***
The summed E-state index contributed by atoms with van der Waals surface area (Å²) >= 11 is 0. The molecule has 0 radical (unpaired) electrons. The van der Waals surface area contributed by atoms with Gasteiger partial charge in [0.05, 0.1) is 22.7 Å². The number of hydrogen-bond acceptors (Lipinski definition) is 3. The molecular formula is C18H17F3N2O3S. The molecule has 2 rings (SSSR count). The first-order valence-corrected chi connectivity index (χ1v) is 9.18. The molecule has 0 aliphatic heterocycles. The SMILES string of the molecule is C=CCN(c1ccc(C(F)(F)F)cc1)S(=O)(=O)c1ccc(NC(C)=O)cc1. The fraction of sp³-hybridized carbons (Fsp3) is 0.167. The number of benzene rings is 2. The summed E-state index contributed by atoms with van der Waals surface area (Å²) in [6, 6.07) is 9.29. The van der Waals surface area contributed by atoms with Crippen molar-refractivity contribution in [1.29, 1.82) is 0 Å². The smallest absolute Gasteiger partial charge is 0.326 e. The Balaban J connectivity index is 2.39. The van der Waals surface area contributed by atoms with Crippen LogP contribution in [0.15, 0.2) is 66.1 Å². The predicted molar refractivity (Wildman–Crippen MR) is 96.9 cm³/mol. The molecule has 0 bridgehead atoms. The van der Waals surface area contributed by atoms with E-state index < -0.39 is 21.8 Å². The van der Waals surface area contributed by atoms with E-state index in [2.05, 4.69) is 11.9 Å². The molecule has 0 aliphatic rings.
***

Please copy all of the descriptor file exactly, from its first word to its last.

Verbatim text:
The summed E-state index contributed by atoms with van der Waals surface area (Å²) >= 11 is 0. The molecule has 0 radical (unpaired) electrons. The van der Waals surface area contributed by atoms with Gasteiger partial charge in [0.05, 0.1) is 22.7 Å². The number of hydrogen-bond acceptors (Lipinski definition) is 3. The molecular formula is C18H17F3N2O3S. The molecule has 2 rings (SSSR count). The first-order valence-corrected chi connectivity index (χ1v) is 9.18. The molecule has 0 aliphatic heterocycles. The SMILES string of the molecule is C=CCN(c1ccc(C(F)(F)F)cc1)S(=O)(=O)c1ccc(NC(C)=O)cc1. The fraction of sp³-hybridized carbons (Fsp3) is 0.167. The number of benzene rings is 2. The summed E-state index contributed by atoms with van der Waals surface area (Å²) in [6, 6.07) is 9.29. The van der Waals surface area contributed by atoms with Crippen molar-refractivity contribution in [1.29, 1.82) is 0 Å². The smallest absolute Gasteiger partial charge is 0.326 e. The Balaban J connectivity index is 2.39. The van der Waals surface area contributed by atoms with Crippen LogP contribution in [0.15, 0.2) is 66.1 Å². The predicted molar refractivity (Wildman–Crippen MR) is 96.9 cm³/mol. The molecule has 0 bridgehead atoms. The van der Waals surface area contributed by atoms with E-state index < -0.39 is 21.8 Å². The van der Waals surface area contributed by atoms with E-state index in [2.05, 4.69) is 11.9 Å². The molecule has 0 aliphatic rings.